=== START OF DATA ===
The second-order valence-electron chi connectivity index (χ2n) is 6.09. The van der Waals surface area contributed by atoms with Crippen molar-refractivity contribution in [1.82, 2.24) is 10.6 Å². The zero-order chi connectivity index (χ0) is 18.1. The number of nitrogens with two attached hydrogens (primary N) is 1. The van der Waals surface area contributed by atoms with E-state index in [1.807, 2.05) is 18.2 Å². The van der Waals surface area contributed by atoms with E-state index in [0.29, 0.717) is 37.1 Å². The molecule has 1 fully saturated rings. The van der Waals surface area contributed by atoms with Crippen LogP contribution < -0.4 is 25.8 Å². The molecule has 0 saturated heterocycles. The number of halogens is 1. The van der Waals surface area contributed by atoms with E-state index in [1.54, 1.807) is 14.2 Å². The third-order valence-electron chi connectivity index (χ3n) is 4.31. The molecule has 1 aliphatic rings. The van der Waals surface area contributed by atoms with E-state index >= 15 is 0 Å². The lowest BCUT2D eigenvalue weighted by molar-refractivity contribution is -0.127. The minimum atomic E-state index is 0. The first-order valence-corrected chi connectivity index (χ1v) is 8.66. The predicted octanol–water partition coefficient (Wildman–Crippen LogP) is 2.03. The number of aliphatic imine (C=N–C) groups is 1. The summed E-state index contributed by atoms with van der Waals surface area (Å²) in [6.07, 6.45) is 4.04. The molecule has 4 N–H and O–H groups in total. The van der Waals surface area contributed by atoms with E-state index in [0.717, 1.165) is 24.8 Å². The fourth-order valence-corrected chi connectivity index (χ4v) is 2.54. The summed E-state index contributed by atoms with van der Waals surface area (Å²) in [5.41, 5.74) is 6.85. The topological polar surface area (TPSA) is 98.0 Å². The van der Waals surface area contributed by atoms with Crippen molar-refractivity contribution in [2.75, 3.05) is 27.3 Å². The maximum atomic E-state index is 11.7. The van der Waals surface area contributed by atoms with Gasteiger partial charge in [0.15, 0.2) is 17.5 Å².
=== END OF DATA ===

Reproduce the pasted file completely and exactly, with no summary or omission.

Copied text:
The second-order valence-electron chi connectivity index (χ2n) is 6.09. The van der Waals surface area contributed by atoms with Crippen molar-refractivity contribution in [1.82, 2.24) is 10.6 Å². The zero-order chi connectivity index (χ0) is 18.1. The number of nitrogens with two attached hydrogens (primary N) is 1. The van der Waals surface area contributed by atoms with E-state index in [1.807, 2.05) is 18.2 Å². The van der Waals surface area contributed by atoms with E-state index in [0.29, 0.717) is 37.1 Å². The molecule has 1 fully saturated rings. The van der Waals surface area contributed by atoms with Crippen LogP contribution < -0.4 is 25.8 Å². The molecule has 0 saturated heterocycles. The number of halogens is 1. The van der Waals surface area contributed by atoms with E-state index in [1.54, 1.807) is 14.2 Å². The third-order valence-electron chi connectivity index (χ3n) is 4.31. The molecule has 1 aliphatic rings. The van der Waals surface area contributed by atoms with E-state index >= 15 is 0 Å². The lowest BCUT2D eigenvalue weighted by molar-refractivity contribution is -0.127. The minimum atomic E-state index is 0. The first-order valence-corrected chi connectivity index (χ1v) is 8.66. The predicted octanol–water partition coefficient (Wildman–Crippen LogP) is 2.03. The number of aliphatic imine (C=N–C) groups is 1. The summed E-state index contributed by atoms with van der Waals surface area (Å²) in [6.07, 6.45) is 4.04. The molecule has 4 N–H and O–H groups in total. The van der Waals surface area contributed by atoms with E-state index in [0.717, 1.165) is 24.8 Å². The fourth-order valence-corrected chi connectivity index (χ4v) is 2.54. The summed E-state index contributed by atoms with van der Waals surface area (Å²) in [5.41, 5.74) is 6.85. The topological polar surface area (TPSA) is 98.0 Å². The van der Waals surface area contributed by atoms with Crippen molar-refractivity contribution in [2.75, 3.05) is 27.3 Å². The maximum atomic E-state index is 11.7. The van der Waals surface area contributed by atoms with Gasteiger partial charge in [0.15, 0.2) is 17.5 Å².